Shae's characterization: Shae is feistier and more interesting on the show, and her love for Tyrion seems more genuine. In the books, she always felt like a blank slate for Tyrion to project feelings onto; in the show she's a full character who we like on her own.
Everything about Margaery Tyrell: In the books, it's hard to tell exactly who Margaery Tyrell is. We loved that the show firmly characterized her as a crafty political schemer who will be more than able to hold her own in King's Landing. The scene where she tells Renly to invite Loras into their bedroom remains one of our favorite additions.
Robb and Talisa: Robb's romantic arc was completely changed; indeed Talisa is literally a different character than Robb's romantic interest in the book, Jeyne Westerling. In the books, Jeyne is a noblewoman who nurses Robb after he was injured in battle. He sleeps with her after learning of Bran and Rickon's (supposed) death at the hands of Theon, and then marries her to preserve her honor. It's a less romantic story, but a more interesting one. In the show, Robb throws duty aside because he feels like it; in the books a moment of weakness leaves him in a position where he'll be in the wrong either way. We prefer the more complicated version, and think it could have worked on screen.
Speaking of Bran and Rickon: We hate that Robb and Cat have yet to hear that Bran and Rickon are "dead." In the books, that emotional blow is essential to many of their later decisions (like Cat releasing Jaime in attempt to get her daughters back), and we don't see why it couldn't have been incorporated into the show.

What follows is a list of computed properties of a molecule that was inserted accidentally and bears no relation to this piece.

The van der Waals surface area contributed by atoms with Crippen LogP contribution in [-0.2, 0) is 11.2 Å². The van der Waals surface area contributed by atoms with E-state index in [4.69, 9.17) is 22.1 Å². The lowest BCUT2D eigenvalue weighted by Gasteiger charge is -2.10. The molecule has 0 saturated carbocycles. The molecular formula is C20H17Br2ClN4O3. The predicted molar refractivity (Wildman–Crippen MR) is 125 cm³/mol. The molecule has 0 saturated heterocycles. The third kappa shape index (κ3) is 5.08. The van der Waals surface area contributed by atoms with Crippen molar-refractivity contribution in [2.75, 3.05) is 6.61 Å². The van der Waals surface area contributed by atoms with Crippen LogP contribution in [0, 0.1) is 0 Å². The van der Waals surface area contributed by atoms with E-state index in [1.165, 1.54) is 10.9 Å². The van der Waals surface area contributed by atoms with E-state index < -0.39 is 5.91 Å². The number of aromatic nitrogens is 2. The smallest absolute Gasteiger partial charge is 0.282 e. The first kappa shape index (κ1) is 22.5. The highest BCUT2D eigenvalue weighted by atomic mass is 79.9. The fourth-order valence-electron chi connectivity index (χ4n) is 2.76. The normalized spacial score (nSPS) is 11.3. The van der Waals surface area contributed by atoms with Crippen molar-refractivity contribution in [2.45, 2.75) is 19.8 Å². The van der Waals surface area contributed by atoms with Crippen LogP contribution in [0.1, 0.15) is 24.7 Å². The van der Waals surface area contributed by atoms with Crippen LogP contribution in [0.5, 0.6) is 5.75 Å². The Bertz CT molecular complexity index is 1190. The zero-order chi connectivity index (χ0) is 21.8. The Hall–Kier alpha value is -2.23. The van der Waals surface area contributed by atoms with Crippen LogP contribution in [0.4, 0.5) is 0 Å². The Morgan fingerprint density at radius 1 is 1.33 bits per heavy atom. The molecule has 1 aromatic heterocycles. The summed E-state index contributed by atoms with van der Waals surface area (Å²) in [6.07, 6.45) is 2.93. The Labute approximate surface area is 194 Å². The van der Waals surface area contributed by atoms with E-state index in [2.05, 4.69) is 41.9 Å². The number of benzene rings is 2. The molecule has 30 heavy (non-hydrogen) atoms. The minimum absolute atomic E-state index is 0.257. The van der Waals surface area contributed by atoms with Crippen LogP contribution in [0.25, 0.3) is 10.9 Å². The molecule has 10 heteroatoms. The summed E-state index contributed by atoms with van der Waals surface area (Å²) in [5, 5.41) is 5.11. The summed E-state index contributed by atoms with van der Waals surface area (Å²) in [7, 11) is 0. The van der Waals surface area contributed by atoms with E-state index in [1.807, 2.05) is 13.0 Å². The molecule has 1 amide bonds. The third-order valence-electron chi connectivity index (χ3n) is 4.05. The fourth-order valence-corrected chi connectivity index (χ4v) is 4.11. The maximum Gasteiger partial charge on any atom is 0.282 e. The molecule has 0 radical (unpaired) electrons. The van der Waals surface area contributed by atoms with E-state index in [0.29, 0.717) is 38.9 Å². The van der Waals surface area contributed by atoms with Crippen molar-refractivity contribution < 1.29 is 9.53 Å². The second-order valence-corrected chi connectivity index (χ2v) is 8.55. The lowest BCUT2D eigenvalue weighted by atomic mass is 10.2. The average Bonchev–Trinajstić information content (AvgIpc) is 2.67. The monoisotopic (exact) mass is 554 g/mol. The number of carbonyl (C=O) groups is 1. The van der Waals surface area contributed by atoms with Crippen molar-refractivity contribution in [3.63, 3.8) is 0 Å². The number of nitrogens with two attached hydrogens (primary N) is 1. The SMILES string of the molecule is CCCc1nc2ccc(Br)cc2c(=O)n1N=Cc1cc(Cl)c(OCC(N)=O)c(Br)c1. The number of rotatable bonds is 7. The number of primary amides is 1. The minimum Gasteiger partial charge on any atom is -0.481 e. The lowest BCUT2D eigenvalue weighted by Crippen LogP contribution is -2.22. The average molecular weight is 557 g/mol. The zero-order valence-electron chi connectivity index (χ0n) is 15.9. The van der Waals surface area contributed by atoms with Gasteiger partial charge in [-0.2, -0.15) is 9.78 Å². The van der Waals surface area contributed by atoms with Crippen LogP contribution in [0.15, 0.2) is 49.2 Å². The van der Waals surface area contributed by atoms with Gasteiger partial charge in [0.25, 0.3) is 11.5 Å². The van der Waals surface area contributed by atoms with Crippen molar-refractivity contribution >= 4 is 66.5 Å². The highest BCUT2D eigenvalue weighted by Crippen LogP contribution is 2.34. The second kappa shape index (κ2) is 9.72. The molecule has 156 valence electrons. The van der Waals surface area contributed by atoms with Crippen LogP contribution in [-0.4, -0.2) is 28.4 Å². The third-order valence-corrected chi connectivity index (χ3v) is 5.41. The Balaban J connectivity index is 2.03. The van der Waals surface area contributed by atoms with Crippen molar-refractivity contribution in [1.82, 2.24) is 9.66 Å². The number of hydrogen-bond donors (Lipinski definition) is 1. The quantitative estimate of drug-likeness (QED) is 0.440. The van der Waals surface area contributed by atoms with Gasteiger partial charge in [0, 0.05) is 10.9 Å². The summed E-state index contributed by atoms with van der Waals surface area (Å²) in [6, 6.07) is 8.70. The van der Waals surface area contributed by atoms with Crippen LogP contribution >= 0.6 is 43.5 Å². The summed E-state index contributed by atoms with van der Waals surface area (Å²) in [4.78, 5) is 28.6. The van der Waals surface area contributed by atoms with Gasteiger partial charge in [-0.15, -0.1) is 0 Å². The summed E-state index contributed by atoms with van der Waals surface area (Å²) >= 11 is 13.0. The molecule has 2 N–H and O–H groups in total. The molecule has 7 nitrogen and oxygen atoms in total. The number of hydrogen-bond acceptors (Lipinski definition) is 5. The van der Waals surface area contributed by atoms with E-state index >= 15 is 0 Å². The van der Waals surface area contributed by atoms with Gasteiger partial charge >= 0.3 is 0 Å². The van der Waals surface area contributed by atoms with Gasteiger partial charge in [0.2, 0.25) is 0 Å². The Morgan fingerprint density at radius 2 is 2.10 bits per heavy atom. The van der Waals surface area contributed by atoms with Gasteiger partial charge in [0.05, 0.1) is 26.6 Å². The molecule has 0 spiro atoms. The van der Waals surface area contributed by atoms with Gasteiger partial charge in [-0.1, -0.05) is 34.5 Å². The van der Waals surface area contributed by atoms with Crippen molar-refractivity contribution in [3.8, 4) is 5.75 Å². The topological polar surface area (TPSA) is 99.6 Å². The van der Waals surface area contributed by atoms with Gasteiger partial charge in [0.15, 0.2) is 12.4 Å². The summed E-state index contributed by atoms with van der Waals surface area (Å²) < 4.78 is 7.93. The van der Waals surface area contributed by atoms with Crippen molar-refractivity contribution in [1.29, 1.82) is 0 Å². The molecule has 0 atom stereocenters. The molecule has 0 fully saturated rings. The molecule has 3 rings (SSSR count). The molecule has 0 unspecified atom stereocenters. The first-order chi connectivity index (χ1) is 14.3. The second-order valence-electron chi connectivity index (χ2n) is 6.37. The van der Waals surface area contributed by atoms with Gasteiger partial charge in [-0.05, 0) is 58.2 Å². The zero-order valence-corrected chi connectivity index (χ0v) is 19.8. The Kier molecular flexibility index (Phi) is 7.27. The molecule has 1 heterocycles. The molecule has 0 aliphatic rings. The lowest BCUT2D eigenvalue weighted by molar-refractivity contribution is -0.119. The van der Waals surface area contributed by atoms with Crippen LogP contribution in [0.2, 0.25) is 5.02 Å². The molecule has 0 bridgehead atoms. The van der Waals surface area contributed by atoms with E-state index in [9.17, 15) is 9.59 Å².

Dany's arc: Listen, we liked a lot of the changes made to Dany's story this season. The added political intrigue in Qarth was an excellent way to make that plot more dynamic for TV. But it fell apart in the last episode. Xaro's takeover of Qarth didn't go anywhere, the visit to the House of the Undying felt pointless and, damn it, Dany would not lock Doreah in a vault to die without even allowing her to explain herself. We don't really believe she'd lock Xaro there either, but it's Doreah that really stings. That is not the Dany we know and love from the books; she is quick to anger, but she's not sadistic, and she doesn't like hurting those she cares about.
Stannis strangling Melisandre: Okay, there are arguably bigger changes that we haven't mentioned yet (like the continued softening of Cersei's character, or the removal of the Reeds and Reek from the Winterfell plot), but this one was a slap in the face. The show generally did an excellent job with Stannis, but we don't buy that he'd physically attack Melisandre, no matter how upset he was. That's something Robert would do, and Stannis is supposed to contrast his brother.
Obviously, there were plenty of other differences — plots have to be streamlined and characters cut when you're turning hundreds of pages into just ten hours. What did you think of the changes? Let us know in the comments below!